logo
Wrong email address or username
Wrong email address or username
Incorrect verification code
back to top
Search tags: alternate-history
Load new posts () and activity
Like Reblog Comment
show activity (+)
review 2017-09-08 16:25
Lucifer Vol. 2 Children and Monsters
Lucifer Vol. 2: Children and Monsters - 'Dean Ormston', 'Ryan Kelly', 'Peter Gross','Mike Carey'

Lucifer has opened his doorway into the void now, and there's a fairly complicated plan where he retrieves his wings, avoids a battle with the heavenly host, and some other stuff. I read this for the "Demons" square for the Halloween bingo. Whether the devil counts as a demon may be debatable, but there are other demons in the story. I'm not sure if it would work for any other square. The children from the title are important to the story but I'm not sure whether they would count as main characters for "Chilling children". Maybe Elaine would.

Like Reblog Comment
show activity (+)
review 2017-09-04 19:22
Yesterday
Yesterday - Felicia Yap

[I received a copy of this book through NetGalley.]

I’m not sure I can really call this ‘science fiction’—‘alternate history/contemporary world’, rather?— and for once I find ‘speculative fiction’ is actually more appropriate. ‘Yesterday’ is set in a 2015 world where people, due to a gene getting inhibited when they become adults, lose their short term memories. ‘Monos’ can only retain the previous days, while ‘Duos’ can retain two days... but nothing more. In order to function, people therefore have to keep writing in their diaries, and make a conscious effort to learn the important ‘facts’ that happened to them.

I found this premise quite interesting, especially when it came to setting a mystery in that world: how would an investigator go about their job, link clues together, if they can only rely on written facts and not on actual memories? Because they’re bound to forget to write some details that would then become important, only at the time they looked so trivial they didn’t think them so. This is DI Richardson’s conundrum, as the main investigator in Sophia Ayling’s suicide-or-murder case, since he knows he has to solve this very quickly, otherwise he may miss some important clues. Just like potential suspects will literally forget what a crafty interrogation session could have made them say. All of this, of course, while keeping in mind an important question: are diaries reliable?

The story revolves around four characters’ narratives and diaries: Claire Evans, a Mono ex-waitress who married a successful Duo writer, but struggles daily with her feelings of inadequacy compared to her husband’s ability to remember more; Mark Evans, whose career as a writer isn’t so satisfying anymore, just like his marriage, and who’s tempted to veer towards politics... and mistresses; Sophia Ayling, a woman with the rare ability to remember everything... including tiny little slights that built up into hatred and a deep desire for revenge; and Hans Richardson, the inspector determined to crack the case in one day, but who also harbours secrets of his own.

In itself, it was a fast-paced enough read (everything happens over 24 hours, after all), and one that kept my attention; the plot twists were easy enough for me to guess, yet at the same time I still wanted to see how the characters themselves, with their limited day to day memories, would go about making sense of everything that happened to them.

In the end, though, the memory limit proved to ask more questions than it provided answers, making the world building kind of... shaky? The society depicted here seems to have been built on the short term memory problem as if it had been here from the start. But while I can see how modern technology (paper diaries, then iDiaries—hello, parallel world Apple that I thought interesting in spite of being a little too obvious) would allow people to function, it makes one wonder how science and said technology developed in the first place: at some point, how was writing invented, if people couldn’t remember what they did two days ago, and couldn’t put it in written words? For me, it would’ve been more credible if the genetic shift had happened later in history—well, maybe it did, but the story doesn’t tell.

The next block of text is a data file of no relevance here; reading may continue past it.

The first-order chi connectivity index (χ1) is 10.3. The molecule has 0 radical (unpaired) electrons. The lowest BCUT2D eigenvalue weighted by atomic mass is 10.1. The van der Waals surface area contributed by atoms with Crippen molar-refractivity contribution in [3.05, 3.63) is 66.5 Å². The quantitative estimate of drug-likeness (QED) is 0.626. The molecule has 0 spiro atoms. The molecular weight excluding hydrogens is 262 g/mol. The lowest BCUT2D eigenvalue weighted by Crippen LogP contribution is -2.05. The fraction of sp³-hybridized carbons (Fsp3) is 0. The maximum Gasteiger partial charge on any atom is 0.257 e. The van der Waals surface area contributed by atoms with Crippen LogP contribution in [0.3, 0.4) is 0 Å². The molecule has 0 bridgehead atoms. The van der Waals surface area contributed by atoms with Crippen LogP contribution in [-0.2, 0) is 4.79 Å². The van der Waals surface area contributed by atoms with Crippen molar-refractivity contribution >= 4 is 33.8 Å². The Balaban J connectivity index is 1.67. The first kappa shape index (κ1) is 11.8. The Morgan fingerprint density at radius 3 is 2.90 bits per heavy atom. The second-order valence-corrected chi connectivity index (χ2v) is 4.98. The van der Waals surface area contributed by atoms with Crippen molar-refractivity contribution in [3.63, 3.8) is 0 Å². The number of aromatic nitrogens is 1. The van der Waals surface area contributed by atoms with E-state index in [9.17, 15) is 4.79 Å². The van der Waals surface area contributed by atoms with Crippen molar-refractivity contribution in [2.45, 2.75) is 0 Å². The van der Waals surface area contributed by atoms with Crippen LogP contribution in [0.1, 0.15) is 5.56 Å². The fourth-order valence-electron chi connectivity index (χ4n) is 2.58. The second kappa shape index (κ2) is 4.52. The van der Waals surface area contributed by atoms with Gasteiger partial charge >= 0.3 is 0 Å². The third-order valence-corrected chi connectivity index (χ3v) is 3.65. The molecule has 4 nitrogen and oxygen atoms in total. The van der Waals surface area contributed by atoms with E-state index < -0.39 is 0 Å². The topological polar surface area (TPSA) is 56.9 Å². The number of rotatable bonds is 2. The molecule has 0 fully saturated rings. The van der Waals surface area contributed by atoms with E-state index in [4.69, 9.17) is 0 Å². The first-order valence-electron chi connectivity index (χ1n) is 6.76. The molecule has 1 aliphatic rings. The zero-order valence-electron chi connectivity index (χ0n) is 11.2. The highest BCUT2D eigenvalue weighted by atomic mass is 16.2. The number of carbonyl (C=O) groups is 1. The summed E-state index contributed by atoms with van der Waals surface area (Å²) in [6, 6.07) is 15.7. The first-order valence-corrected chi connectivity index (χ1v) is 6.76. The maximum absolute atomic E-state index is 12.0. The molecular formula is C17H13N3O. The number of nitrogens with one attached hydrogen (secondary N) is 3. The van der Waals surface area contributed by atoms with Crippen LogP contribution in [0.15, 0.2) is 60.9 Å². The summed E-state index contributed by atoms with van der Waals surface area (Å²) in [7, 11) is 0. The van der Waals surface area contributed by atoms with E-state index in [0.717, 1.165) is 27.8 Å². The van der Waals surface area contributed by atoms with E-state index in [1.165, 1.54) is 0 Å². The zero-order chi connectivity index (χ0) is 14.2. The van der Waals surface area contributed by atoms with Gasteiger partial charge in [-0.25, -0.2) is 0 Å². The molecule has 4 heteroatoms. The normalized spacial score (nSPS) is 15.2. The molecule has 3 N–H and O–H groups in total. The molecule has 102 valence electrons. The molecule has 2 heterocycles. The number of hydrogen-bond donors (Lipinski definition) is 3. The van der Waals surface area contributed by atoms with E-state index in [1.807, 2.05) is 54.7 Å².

The ending, too, left me sceptical. I see what the author did there, but it felt too convoluted and resting on chance events (or perhaps, should I say, on a stroke of genius on one character’s part, but what led to it seemed too much like a convenient plot device?). Also, I would’ve expected the inspector character to make less blunders—either that, or other characters bearing on him for making them, because in the end there were no real consequences.

Conclusion: 2.5 stars. It is an entertaining first novel, I just wished the memory loss premise had been exploited better.

Like Reblog Comment
show activity (+)
review 2017-09-01 20:30
Lady Mechanika Volume 2: Tablet of Destinies
Lady Mechanika Volume 2: The Tablet of Destinies - Mike Garcia,Ben M. Chen

[I received a copy of this book through NetGalley.]

A slightly different take than in the first arc (which I read last month): this time, the story follows Mechanika from London to mysterious ruins on the African continent, following the trail of an old researcher who’s being forced to decrypt strange tablets under the threat of seeing his granddaughter killed. It’s not exactly the same kind of theme, and although some aspects were a bit cliché (of course the bad guys had to be German), I still appreciate it because... hey, let’s be honest, I do like myself a good old Victorian/early 20th century adventure with archaeologist-like people, secret societies, and, yes, in small quantities, even German bad guys. ;)

On the other hand, this volume didn’t bring anything to the bigger story hinted at in the first instalments (Mechanika’s origins, the history she shares with Commander Winter, the Engineer...), and I admit I would’ve liked to get a few more hints. It also keeps playing on the evil bad guy/female enforcer tropes, which, well, why not, but I hope this kind of dynamics will change later.